Global difficulty modulates the prioritization strategy in multitasking situations

Abstract : There has been a considerable amount of research to conceptualize how cognition handle multitasking situations. Despite these efforts, it is still not clear how task parameters shape attentionnal resources allocation. For instance, many research have suggested that difficulty levels could explain these conflicting observations and very few have considered other factors such as task importance. In the present study, twenty participants had to carry out two N-Back tasks simultaneously, each subtask having distinct difficulty (0,1 or 2-Back) and importance (1 or 3 points) levels. Participants's cumulative dwell time were collected to assess their attentional strategies. Results showed that depending on the global level of difficulty (combination of the two levels of difficulty), attentional resources of people were driven either by the subtask difficulty (under low-global-difficulty) or the subtask importance (under high-global-difficulty), in a non-compensatory way. We discussed these results in terms of decision-making heuristics and metacognition.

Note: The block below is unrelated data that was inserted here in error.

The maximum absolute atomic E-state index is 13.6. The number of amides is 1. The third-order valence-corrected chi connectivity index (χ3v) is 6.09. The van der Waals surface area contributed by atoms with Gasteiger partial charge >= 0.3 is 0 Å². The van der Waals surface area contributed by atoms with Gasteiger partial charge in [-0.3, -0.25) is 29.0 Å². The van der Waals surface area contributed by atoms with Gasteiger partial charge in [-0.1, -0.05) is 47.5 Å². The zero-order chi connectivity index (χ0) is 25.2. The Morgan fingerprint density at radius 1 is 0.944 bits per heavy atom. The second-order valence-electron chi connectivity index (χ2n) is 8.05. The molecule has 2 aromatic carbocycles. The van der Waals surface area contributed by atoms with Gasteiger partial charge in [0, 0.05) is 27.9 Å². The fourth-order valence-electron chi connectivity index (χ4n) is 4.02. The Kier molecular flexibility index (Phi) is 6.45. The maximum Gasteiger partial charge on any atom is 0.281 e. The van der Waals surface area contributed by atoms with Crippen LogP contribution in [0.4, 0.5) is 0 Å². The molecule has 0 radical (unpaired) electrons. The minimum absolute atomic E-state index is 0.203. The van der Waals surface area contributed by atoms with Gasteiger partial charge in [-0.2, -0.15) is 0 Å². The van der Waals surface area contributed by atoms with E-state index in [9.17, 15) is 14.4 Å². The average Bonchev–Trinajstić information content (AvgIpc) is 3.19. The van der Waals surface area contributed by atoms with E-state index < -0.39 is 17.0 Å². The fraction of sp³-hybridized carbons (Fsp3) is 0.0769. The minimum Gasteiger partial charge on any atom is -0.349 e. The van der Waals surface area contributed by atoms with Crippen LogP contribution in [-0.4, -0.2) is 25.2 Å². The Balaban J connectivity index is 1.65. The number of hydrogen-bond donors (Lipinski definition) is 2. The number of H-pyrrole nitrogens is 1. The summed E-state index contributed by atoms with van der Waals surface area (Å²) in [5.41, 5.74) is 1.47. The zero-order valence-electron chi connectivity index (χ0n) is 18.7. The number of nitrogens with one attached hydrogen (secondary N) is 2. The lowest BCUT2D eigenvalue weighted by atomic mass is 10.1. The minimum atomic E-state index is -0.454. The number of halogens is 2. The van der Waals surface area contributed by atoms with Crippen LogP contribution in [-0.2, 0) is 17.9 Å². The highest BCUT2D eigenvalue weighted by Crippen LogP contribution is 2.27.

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Benoit Valery, Nadine Matton, Sébastien Scannella, Frédéric Dehais. Global difficulty modulates the prioritization strategy in multitasking situations. Applied Ergonomics, Elsevier, 2019, 80, pp.1-8. ⟨10.1016/j.apergo.2019.04.012⟩. ⟨hal-02128527⟩

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